in the vacant living room
our packed boxes never touched,
black mold assumes the ceiling fan.
it awakens every morning
wanting to spin,
to slice into the air
with its fine blades
a surgery of breathing
and the chest waits
for your steady palm
those numb nights,
when our billowed heat
cooled our voluminous bits
(originally published in Scarlet Leaf Review)
(download track at layzer.us)
(originally published in Peeking Cat Poetry, Issue 10)
The daddy longlegs cantilevers from Styrofoam
to sidewalk. Beetles, red-handed, scurry from a brown banana peel,
and as my gloved hands rake the dregs of recent days to neatly seal
in a new black bag, I think of how much we lose
in a week, or in the span of a second, some wayward glance,
a hush in a waning tide … no moon, no sun, no, merely
the space between … wrinkles slink into our faces.
I would give you wings, but you have risen,
already, high into infertile sky. And in the morning,
without sunrise, I will swear
the wings were broken, were never there, or were crushed,
in some tiny state of insignificance.
(originally published in Syzygy Poetry Journal, Vol. 1, No. 2)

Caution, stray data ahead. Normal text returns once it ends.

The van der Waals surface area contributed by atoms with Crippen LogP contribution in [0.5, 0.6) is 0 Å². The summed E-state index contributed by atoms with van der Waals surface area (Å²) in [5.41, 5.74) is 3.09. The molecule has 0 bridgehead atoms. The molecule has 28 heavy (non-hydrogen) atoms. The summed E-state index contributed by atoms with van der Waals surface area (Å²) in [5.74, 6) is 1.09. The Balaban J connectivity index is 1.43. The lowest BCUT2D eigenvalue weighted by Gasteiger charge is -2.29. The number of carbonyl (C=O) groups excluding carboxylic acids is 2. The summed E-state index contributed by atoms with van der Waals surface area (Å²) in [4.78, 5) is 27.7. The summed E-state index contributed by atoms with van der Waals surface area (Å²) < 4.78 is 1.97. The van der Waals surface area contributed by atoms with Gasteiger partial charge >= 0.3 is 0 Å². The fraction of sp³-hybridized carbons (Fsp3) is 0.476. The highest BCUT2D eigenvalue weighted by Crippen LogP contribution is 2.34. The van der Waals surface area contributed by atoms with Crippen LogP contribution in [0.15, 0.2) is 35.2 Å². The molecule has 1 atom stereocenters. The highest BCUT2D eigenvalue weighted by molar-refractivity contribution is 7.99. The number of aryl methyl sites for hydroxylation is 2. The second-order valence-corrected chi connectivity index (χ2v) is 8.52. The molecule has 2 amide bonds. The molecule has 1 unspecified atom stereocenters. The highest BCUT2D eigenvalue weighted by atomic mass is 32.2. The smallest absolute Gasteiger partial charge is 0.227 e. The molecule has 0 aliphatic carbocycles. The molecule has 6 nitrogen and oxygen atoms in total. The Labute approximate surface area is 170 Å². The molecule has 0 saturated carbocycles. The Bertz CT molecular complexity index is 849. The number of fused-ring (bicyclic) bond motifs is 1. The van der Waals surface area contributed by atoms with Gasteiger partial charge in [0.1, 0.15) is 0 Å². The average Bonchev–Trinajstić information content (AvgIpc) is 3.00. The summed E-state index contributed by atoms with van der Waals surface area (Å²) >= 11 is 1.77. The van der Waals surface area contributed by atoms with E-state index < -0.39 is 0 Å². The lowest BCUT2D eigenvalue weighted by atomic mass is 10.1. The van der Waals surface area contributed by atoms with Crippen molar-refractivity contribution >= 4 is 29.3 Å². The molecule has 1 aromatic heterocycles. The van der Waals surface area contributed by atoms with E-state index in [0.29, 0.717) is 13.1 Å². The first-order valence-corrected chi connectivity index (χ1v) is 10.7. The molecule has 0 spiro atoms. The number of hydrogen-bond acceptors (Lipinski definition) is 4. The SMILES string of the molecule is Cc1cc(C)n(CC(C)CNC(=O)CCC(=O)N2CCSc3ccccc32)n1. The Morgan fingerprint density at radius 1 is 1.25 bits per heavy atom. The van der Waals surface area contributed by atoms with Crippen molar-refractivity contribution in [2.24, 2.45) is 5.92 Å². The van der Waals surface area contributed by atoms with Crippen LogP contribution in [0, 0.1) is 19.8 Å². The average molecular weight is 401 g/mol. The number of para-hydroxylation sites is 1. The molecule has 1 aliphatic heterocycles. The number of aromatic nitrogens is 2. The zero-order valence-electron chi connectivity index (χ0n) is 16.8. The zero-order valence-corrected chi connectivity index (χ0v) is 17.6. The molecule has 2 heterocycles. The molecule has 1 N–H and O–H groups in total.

I run from exceptional red.
Distance. Majestic arches. Loop-
de-loop of common want. Canyons,
or peace of mind. Say Zen. Say
Zion. Watch as wind-up forests
spiral from sand. Leaves whisper
to their coming branches in the vacant
hinge of a song. Don’t they
still reach for you. The lonely hoodoos
eroded in failed embrace. Treble clef,
or trouble. No beats for the metered dream.
(originally published in Turk’s Head Review – October 2015)
Every road has a finite end, just mud and sky, daytime
if you’re lucky, night looming beyond the paling horizon.
Maybe there is a barren tree, branches dancing
to a slow sonata, a love song only the two of you
know, the earth calmly listening. If you can plant
your naked feet into the ground, you will hear
the earth hum as it spins faster than you will ever
move, and though it always seems like stasis, you hope
it never stops, remains a puzzle
merely a misstep from disarray.
(originally featured in Common Ground Review, Vol. XVII, Issue II)